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Savings Options to Help You Finance Your Child's Education

By: Sarah O'Hara BA (hons) - Updated: 5 Jul 2017 | comments*Discuss
 
Savings Options Child's Education Child

There are a wide range of savings options which can help you prepare to pay for your child’s education. The sheer volume of choices can seem overwhelming but it needn’t be. This article will give an overview of the main options available to you. Speaking to an independent financial advisor should also help you make the best decision for you and your family.

The factors which dictate which savings option or options you chose will depend on a number of factors including:

  • How early you start saving.
  • How much you are looking to invest.
  • Your plans for your children’s education.
  • How much flexibility you require with regard to withdrawing savings.

Child Trust Funds

The Child Trust Fund (CTF) is a government-subsidised savings scheme for children born after September 2002. CTFs are tax free and can only be cashed in by your child once they turn 18. Although parents can add to the CTF throughout their child’s life, they can’t withdraw any money. Parents of eligible children will receive a £250 voucher to start the CTF.

There are a number of CTF options available. Our article on Setting Up a Trust Fund for Your Child’s Education will provide you with more information.

ISAs

If your child isn’t eligible for a CTF or was born before September 2002, there are other tax efficient alternatives. Individual Savings Accounts (ISAs) are tax free savings accounts, allowing you to save up to £7,000 a year. An ISA must be opened in your name as account holders must be over 18.

  • Cash ISAs offer low risk saving with high interest earnings.
  • Stocks and shares ISAs involve investing stocks, shares and bonds so this is a potentially more lucrative but possibly risky option.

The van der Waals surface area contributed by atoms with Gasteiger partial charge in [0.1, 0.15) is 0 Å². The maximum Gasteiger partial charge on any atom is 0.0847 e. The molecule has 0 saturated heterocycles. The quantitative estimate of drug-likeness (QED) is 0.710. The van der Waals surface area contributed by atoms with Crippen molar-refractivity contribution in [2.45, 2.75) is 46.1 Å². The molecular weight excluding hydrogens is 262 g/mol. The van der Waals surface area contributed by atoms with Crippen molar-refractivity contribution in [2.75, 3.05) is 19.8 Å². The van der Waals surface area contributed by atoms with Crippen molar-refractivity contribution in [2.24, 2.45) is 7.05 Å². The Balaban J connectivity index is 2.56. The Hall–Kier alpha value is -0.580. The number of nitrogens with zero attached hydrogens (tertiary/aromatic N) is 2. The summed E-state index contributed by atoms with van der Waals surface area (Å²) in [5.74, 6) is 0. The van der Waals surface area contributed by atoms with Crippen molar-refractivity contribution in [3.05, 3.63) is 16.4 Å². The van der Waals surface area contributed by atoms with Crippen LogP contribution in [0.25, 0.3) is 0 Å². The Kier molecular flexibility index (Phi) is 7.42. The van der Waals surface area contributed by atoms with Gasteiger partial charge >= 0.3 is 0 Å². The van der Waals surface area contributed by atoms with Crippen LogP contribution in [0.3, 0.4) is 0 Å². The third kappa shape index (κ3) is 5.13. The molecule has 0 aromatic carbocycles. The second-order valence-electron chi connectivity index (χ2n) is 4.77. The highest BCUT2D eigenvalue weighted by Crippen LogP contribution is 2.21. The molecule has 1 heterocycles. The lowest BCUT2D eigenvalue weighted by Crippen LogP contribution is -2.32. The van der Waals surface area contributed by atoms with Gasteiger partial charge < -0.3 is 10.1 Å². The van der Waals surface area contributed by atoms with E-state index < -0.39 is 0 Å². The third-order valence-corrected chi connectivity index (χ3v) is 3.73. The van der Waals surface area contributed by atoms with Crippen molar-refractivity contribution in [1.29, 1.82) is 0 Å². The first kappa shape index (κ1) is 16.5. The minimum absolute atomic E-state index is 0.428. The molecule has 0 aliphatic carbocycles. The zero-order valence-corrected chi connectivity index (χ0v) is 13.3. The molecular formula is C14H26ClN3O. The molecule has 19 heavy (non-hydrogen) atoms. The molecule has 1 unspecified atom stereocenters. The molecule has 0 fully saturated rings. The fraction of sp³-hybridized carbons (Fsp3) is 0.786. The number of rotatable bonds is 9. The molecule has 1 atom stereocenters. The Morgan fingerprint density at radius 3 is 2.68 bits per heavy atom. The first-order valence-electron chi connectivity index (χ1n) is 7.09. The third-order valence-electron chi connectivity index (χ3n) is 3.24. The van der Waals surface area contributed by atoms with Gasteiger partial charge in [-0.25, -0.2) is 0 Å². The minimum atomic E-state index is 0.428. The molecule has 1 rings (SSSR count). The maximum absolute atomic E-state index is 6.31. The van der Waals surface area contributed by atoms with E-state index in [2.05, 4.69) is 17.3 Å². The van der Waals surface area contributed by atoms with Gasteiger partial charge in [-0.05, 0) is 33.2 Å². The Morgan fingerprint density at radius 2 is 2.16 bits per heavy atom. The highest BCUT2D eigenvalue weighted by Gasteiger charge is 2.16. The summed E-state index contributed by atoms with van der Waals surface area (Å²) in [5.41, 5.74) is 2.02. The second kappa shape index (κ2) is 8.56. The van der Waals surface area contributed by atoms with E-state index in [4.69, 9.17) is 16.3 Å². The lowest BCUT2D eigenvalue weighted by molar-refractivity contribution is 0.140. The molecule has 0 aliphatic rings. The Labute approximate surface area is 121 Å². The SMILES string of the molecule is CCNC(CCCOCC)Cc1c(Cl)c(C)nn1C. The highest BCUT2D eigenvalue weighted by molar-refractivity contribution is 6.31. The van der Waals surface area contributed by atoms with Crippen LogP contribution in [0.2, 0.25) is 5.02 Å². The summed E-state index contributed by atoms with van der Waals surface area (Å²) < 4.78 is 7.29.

Children’s Accounts

There are a wide range of children’s savings accounts, offering competitive interest rates, available from most banks and building societies.

There is a choice of types of bank account depending on your needs, for example you can set the account up so that you child can only remove money when they turn 18 or you can open an instant access account where you can take money out and put it in as you please.

Unit and Investment Trusts

Saving via a unit trust means pooling your money with others. A financial manager invests the pool of money in potentially lucrative ways and puts the shares into a fund. You then buy units in the fund. You can then buy and sell units. The value of the units goes up or down in line with the overall value of the fund.

Investment trusts invest in the shares of different companies, therefore spreading the financial risk. Saving via a unit trust means pooling your money with others. A financial manager invests the pool of money in potentially lucrative ways and puts the shares into a fund. You then buy units in the fund. You can then buy and sell units. The value of the units goes up or down in line with the overall value of the fund.

Investment trusts invest in the shares of different companies, therefore spreading the financial risk. Investment trusts are themselves companies in which you buy shares. This means you're investing directly, whereas with unit trusts you're investing indirectly.

This article should be just the beginning of your savings research. There is a lot more to learn but the time you spend making an informed decision now is an investment in your child’s future and education.

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My Grandaughter has been working as a chairside nurse in a dental practise for near 8 month unfortunately the manager of the practise has told her she as to pay £2500 for the next level NVQ3She is on minimum wage and cannot afford to pay this.She has askedher employer if there is a pay plan in place but he he's not forthcoming
nancy - 5-Jul-17 @ 6:38 PM
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